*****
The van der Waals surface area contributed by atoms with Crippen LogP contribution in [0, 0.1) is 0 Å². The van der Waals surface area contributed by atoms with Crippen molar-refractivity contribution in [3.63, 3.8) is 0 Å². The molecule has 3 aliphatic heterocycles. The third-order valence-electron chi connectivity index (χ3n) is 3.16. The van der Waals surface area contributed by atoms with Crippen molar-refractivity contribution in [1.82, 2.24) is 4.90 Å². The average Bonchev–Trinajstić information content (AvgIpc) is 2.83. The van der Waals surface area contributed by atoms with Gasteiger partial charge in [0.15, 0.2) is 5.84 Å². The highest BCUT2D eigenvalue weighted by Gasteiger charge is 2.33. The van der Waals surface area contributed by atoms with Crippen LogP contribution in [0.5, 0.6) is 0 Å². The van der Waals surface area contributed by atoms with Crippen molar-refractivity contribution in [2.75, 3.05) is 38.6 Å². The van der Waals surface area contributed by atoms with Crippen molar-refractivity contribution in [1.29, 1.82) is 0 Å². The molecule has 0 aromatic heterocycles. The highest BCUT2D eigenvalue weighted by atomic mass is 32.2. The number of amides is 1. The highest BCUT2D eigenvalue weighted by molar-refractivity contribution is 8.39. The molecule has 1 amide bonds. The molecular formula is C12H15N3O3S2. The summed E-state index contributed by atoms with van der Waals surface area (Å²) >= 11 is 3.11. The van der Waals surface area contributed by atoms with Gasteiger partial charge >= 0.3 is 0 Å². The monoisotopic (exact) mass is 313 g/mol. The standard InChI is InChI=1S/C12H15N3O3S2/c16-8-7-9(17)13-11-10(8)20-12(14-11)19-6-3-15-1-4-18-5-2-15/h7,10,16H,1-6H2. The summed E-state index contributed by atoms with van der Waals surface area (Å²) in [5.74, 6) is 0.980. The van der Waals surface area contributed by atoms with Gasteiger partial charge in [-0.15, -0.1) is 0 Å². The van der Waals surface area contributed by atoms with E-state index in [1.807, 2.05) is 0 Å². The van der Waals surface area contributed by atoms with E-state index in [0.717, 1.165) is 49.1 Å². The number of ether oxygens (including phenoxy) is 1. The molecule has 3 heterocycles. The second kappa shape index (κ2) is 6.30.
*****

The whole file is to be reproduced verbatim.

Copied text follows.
The van der Waals surface area contributed by atoms with Crippen LogP contribution in [0, 0.1) is 0 Å². The van der Waals surface area contributed by atoms with Crippen molar-refractivity contribution in [3.63, 3.8) is 0 Å². The molecule has 3 aliphatic heterocycles. The third-order valence-electron chi connectivity index (χ3n) is 3.16. The van der Waals surface area contributed by atoms with Crippen molar-refractivity contribution in [1.82, 2.24) is 4.90 Å². The average Bonchev–Trinajstić information content (AvgIpc) is 2.83. The van der Waals surface area contributed by atoms with Gasteiger partial charge in [0.15, 0.2) is 5.84 Å². The highest BCUT2D eigenvalue weighted by Gasteiger charge is 2.33. The van der Waals surface area contributed by atoms with Crippen LogP contribution in [0.5, 0.6) is 0 Å². The van der Waals surface area contributed by atoms with Crippen molar-refractivity contribution in [2.75, 3.05) is 38.6 Å². The van der Waals surface area contributed by atoms with Crippen molar-refractivity contribution in [1.29, 1.82) is 0 Å². The molecule has 0 aromatic heterocycles. The highest BCUT2D eigenvalue weighted by atomic mass is 32.2. The number of amides is 1. The highest BCUT2D eigenvalue weighted by molar-refractivity contribution is 8.39. The molecule has 1 amide bonds. The molecular formula is C12H15N3O3S2. The summed E-state index contributed by atoms with van der Waals surface area (Å²) >= 11 is 3.11. The van der Waals surface area contributed by atoms with Gasteiger partial charge >= 0.3 is 0 Å². The monoisotopic (exact) mass is 313 g/mol. The standard InChI is InChI=1S/C12H15N3O3S2/c16-8-7-9(17)13-11-10(8)20-12(14-11)19-6-3-15-1-4-18-5-2-15/h7,10,16H,1-6H2. The summed E-state index contributed by atoms with van der Waals surface area (Å²) in [5.74, 6) is 0.980. The van der Waals surface area contributed by atoms with Gasteiger partial charge in [-0.15, -0.1) is 0 Å². The van der Waals surface area contributed by atoms with E-state index in [1.807, 2.05) is 0 Å². The van der Waals surface area contributed by atoms with E-state index in [0.717, 1.165) is 49.1 Å². The number of ether oxygens (including phenoxy) is 1. The molecule has 3 heterocycles. The second kappa shape index (κ2) is 6.30.